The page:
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This eBook from the Gutenberg Project consists of approximately 214 pages of information about The Evil Shepherd.

“What have those people been doing here?” she asked.  “What is happening?”

Her father unlocked his drawer once more and drew out another of the red cards.

“Margaret,” he said, “Ledsam here has accepted my invitation for Thursday night.  You have never, up till now, honoured me, nor have I ever asked you.  I suggest that for the first part of the entertainment, you give me the pleasure of your company.”

“For the first part?”

“For the first part only,” he repeated, as he wrote her name upon the card.

“What about Francis?” she asked.  “Is he to stay all the time?”

Sir Timothy smiled.  He locked up his drawer and slipped the key into his pocket.

“Ledsam and I,” he said, “have promised one another a more complete mutual understanding on Thursday night.  I may not be able to part with him quite so soon.”

CHAPTER XXVI

Bored and listless, like a tired and drooping lily in the arms of her somewhat athletic partner, Lady Cynthia brought her dance to a somewhat abrupt conclusion.

“There is some one in the lounge there to whom I wish to speak,” she said.  “Perhaps you won’t mind if we finish later.  The floor seems sticky tonight, or my feet are heavy.”

Her partner made the best of it, as Lady Cynthia’s partners, nowadays, generally had to.  She even dispensed with his escort, and walked across the lounge of Claridge’s alone.  Sir Timothy rose to his feet.  He had been sitting in a corner, half sheltered by a pillar, and had fancied himself unseen.

“What a relief!” she exclaimed.  “Another turn and I should have fainted through sheer boredom.”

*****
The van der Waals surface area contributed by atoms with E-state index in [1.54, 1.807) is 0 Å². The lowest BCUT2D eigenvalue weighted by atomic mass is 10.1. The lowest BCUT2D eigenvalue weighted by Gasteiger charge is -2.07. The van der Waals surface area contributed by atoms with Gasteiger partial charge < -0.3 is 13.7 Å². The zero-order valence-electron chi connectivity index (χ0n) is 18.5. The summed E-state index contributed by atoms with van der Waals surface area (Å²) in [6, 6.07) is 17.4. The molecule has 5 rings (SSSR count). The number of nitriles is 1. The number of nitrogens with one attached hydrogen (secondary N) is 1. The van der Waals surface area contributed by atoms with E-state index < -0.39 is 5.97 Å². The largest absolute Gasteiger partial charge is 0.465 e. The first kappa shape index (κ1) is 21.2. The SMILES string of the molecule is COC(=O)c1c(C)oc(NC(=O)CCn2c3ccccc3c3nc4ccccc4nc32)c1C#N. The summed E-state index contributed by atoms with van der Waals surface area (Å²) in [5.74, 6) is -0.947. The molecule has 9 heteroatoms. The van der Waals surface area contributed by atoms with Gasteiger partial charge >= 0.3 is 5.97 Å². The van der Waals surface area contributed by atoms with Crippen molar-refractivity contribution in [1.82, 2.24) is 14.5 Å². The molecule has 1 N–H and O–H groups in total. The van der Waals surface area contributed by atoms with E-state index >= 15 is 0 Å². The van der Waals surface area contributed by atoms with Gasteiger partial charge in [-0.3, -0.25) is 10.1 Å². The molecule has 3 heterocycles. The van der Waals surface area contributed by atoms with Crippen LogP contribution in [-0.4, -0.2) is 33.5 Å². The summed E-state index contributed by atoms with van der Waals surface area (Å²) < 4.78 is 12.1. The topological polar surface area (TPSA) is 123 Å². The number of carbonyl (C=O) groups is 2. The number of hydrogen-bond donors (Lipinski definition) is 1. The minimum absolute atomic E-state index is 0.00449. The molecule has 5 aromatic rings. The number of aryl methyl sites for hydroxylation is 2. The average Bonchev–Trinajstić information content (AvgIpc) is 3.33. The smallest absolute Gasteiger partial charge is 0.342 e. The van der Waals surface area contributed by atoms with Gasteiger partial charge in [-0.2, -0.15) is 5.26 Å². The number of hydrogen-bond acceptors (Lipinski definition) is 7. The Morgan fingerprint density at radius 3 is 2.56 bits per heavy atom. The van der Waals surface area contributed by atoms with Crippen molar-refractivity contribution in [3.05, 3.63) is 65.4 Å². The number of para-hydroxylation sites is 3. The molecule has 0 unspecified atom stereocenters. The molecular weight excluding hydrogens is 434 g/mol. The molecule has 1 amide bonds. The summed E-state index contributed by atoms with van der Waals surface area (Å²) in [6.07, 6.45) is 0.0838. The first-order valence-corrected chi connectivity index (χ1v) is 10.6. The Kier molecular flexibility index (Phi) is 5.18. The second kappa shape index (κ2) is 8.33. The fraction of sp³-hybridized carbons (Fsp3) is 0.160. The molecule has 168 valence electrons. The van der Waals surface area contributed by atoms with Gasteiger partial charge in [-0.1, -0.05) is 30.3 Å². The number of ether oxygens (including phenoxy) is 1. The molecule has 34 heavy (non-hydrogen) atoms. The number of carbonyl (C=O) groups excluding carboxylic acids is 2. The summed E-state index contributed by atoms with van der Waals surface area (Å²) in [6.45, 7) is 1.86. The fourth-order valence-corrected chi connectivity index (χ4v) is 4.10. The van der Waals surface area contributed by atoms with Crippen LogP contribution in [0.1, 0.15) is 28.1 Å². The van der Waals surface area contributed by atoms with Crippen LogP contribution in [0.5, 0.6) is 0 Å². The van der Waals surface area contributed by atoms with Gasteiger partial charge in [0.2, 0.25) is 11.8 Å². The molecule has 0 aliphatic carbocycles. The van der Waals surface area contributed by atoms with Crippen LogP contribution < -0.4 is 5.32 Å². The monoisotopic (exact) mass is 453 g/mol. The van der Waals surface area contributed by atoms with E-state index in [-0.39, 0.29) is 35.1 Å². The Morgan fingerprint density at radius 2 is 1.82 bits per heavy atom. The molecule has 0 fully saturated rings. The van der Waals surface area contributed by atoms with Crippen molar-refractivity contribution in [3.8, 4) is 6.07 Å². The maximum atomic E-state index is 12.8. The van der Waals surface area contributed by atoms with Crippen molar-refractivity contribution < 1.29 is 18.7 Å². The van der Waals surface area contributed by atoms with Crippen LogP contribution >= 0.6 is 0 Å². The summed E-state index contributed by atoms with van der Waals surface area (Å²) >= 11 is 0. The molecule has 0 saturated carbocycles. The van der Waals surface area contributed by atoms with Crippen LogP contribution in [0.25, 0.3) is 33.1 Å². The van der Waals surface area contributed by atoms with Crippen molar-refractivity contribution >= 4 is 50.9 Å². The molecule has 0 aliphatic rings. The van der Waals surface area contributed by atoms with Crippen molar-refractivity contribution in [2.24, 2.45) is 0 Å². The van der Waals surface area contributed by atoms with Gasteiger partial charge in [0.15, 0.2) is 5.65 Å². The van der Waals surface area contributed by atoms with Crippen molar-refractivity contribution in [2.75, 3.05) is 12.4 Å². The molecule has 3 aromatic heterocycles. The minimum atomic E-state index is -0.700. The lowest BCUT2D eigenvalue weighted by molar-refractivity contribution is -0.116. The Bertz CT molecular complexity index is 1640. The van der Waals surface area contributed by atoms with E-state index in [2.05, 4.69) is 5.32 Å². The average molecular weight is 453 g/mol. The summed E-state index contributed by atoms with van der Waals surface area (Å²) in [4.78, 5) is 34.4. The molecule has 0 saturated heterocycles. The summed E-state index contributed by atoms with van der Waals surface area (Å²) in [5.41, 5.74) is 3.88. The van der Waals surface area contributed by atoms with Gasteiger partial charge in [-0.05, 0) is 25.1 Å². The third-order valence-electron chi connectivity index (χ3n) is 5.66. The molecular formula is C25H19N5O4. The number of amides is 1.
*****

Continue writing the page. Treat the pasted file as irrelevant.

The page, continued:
“Yet you are quite wonderful dancing,” he said.  “I have been watching you for some time.”

“It is one of my expiring efforts,” she declared, sinking into the chair by his side.  “You know whose party it is, of course?  Old Lady Torrington’s.  Quite a boy and girl affair.  Twenty-four of us had dinner in the worst corner of the room.  I can hear the old lady ordering the dinner now.  Charles with a long menu.  She shakes her head and taps him on the wrist with her fan.  ’Monsieur Charles, I am a poor woman.  Give me what there is—­a small, plain dinner—­and charge me at your minimum.’  The dinner was very small and very plain, the champagne was horribly sweet.  My partner talked of a new drill, his last innings for the Household Brigade, and a wonderful round of golf he played last Sunday week.  I was turned on to dance with a man who asked me to marry him, a year ago, and I could feel him vibrating with gratitude, as he looked at me, that I had refused.  I suppose I am very haggard.”

“Does that matter, nowadays?” Sir Timothy asked.

She shrugged her shoulders.

“I am afraid it does.  The bone and the hank of hair stuff is played out.  The dairy-maid style is coming in.  Plump little Fanny Torrington had a great success to-night, in one of those simple white dresses, you know, which look like a sack with a hole cut in the top.  What are you doing here by yourself?”

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